Tom Grundy

A day after one of Hong Kong's three pro-democracy protest camps was cleared by police and bailiffs, hundreds of pro-democracy activists returned to Mong Kok's main shopping thoroughfare on Thursday evening. Instead of erecting tents, activists convened to collectively watch movie trailers and adverts on a cinema billboard.
Dozens of protesters gathered at the British consulate in Hong Kong on Friday demanding that Britain does more to prevent China influencing elections in the city.
The main Umbrella Movement 'Occupy' site in Hong Kong received an unusual visitor, on Friday, in the form of a Kim Jong-Un impersonator.
There were violent clashes, scuffles and brawls in the Mong Kok district of Hong Kong last night as police deployed pepper spray and batons against pro-democracy protesters. Police say 9000 demonstrators were present and 26 people were arrested.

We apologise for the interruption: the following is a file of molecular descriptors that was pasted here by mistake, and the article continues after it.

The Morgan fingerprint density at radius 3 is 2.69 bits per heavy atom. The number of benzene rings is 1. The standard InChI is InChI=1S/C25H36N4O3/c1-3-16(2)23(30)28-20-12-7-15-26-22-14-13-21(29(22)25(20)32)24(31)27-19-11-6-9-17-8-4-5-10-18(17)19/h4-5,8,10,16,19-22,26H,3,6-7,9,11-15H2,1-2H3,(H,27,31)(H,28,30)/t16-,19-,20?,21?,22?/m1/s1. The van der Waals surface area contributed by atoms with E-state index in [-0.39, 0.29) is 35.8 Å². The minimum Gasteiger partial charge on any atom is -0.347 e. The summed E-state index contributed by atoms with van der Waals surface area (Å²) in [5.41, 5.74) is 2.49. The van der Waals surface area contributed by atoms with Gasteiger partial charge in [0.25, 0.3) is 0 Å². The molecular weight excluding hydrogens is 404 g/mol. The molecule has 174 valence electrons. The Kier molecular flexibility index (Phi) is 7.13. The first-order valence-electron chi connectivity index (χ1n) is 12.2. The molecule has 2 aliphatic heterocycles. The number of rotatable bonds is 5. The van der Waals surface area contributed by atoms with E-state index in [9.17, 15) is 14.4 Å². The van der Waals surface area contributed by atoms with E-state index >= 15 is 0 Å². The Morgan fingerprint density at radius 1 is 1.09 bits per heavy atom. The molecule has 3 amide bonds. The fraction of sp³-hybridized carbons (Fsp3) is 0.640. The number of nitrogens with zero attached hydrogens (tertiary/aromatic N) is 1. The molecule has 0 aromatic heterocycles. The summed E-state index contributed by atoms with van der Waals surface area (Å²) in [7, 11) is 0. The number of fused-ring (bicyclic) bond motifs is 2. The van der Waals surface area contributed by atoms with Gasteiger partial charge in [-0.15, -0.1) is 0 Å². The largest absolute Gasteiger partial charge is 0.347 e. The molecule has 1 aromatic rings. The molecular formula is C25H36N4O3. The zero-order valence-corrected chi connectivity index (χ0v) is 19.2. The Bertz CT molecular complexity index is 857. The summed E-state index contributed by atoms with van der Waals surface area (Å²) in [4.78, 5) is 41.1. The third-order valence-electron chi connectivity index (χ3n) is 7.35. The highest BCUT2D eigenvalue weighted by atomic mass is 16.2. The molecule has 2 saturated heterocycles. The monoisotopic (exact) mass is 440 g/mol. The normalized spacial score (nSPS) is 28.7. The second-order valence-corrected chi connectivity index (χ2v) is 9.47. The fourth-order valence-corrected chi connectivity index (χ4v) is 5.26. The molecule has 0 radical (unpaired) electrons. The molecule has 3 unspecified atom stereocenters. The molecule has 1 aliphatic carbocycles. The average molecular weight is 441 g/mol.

In the run-up to Hong Kong's occupation protests, the initiators of the movement were called "radicals" and "extremists" and their actions dubbed "terrorism". Yet the young people peacefully demonstrating for universal suffrage across the city have won hearts and minds across the world in what amounts to a meticulous reading of peaceful dissent. By putting the "civil" in "civil disobedience", these young protesters have already won an important moral victory, no matter what happens next.
A British activist in Hong Kong has attempted to perform a citizen's arrest on Tony Blair, claiming it was his "moral obligation